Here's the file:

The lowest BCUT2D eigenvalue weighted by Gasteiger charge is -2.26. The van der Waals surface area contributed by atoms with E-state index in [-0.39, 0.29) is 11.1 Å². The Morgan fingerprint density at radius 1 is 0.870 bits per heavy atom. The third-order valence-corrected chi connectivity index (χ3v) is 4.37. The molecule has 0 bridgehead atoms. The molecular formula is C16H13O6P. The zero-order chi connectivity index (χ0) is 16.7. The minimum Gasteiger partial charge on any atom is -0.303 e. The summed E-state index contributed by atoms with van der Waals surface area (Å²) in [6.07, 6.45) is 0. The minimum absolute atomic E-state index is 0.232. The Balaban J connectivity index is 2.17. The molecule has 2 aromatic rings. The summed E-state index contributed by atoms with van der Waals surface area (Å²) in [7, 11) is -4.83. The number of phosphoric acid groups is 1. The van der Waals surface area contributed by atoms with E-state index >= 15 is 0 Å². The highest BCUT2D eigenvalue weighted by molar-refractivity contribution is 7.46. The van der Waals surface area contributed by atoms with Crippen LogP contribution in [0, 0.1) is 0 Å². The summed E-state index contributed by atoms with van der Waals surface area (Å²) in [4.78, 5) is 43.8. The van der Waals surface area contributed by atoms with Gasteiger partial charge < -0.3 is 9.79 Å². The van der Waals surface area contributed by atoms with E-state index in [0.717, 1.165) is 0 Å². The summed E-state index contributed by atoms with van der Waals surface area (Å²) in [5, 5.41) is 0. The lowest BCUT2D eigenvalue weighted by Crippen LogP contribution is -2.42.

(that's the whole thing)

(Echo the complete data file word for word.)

The lowest BCUT2D eigenvalue weighted by Gasteiger charge is -2.26. The van der Waals surface area contributed by atoms with E-state index in [-0.39, 0.29) is 11.1 Å². The Morgan fingerprint density at radius 1 is 0.870 bits per heavy atom. The third-order valence-corrected chi connectivity index (χ3v) is 4.37. The molecule has 0 bridgehead atoms. The molecular formula is C16H13O6P. The zero-order chi connectivity index (χ0) is 16.7. The minimum Gasteiger partial charge on any atom is -0.303 e. The summed E-state index contributed by atoms with van der Waals surface area (Å²) in [6.07, 6.45) is 0. The minimum absolute atomic E-state index is 0.232. The Balaban J connectivity index is 2.17. The molecule has 2 aromatic rings. The summed E-state index contributed by atoms with van der Waals surface area (Å²) in [7, 11) is -4.83. The number of phosphoric acid groups is 1. The van der Waals surface area contributed by atoms with E-state index >= 15 is 0 Å². The highest BCUT2D eigenvalue weighted by molar-refractivity contribution is 7.46. The van der Waals surface area contributed by atoms with Crippen LogP contribution in [0, 0.1) is 0 Å². The summed E-state index contributed by atoms with van der Waals surface area (Å²) in [4.78, 5) is 43.8. The van der Waals surface area contributed by atoms with Gasteiger partial charge < -0.3 is 9.79 Å². The van der Waals surface area contributed by atoms with E-state index in [0.717, 1.165) is 0 Å². The summed E-state index contributed by atoms with van der Waals surface area (Å²) in [5, 5.41) is 0. The lowest BCUT2D eigenvalue weighted by Crippen LogP contribution is -2.42.